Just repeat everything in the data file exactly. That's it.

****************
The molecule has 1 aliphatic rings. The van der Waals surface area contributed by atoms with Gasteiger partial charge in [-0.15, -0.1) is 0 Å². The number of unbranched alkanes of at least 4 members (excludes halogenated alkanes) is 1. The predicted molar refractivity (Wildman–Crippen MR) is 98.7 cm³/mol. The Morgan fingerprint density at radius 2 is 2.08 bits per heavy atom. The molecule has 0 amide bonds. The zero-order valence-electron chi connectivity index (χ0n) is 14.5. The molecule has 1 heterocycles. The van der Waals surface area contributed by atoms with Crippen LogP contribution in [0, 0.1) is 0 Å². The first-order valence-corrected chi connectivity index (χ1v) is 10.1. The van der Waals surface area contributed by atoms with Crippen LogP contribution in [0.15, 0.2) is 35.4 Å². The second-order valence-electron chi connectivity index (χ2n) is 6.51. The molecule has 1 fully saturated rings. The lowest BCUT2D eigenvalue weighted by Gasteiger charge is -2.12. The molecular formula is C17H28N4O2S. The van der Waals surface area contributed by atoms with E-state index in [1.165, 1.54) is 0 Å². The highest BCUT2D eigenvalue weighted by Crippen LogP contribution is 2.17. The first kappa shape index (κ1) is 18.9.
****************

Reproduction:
The molecule has 1 aliphatic rings. The van der Waals surface area contributed by atoms with Gasteiger partial charge in [-0.15, -0.1) is 0 Å². The number of unbranched alkanes of at least 4 members (excludes halogenated alkanes) is 1. The predicted molar refractivity (Wildman–Crippen MR) is 98.7 cm³/mol. The Morgan fingerprint density at radius 2 is 2.08 bits per heavy atom. The molecule has 0 amide bonds. The zero-order valence-electron chi connectivity index (χ0n) is 14.5. The molecule has 1 heterocycles. The van der Waals surface area contributed by atoms with Crippen LogP contribution in [0, 0.1) is 0 Å². The first-order valence-corrected chi connectivity index (χ1v) is 10.1. The van der Waals surface area contributed by atoms with Crippen LogP contribution in [0.15, 0.2) is 35.4 Å². The second-order valence-electron chi connectivity index (χ2n) is 6.51. The molecule has 1 fully saturated rings. The lowest BCUT2D eigenvalue weighted by Gasteiger charge is -2.12. The molecular formula is C17H28N4O2S. The van der Waals surface area contributed by atoms with E-state index in [1.165, 1.54) is 0 Å². The highest BCUT2D eigenvalue weighted by Crippen LogP contribution is 2.17. The first kappa shape index (κ1) is 18.9.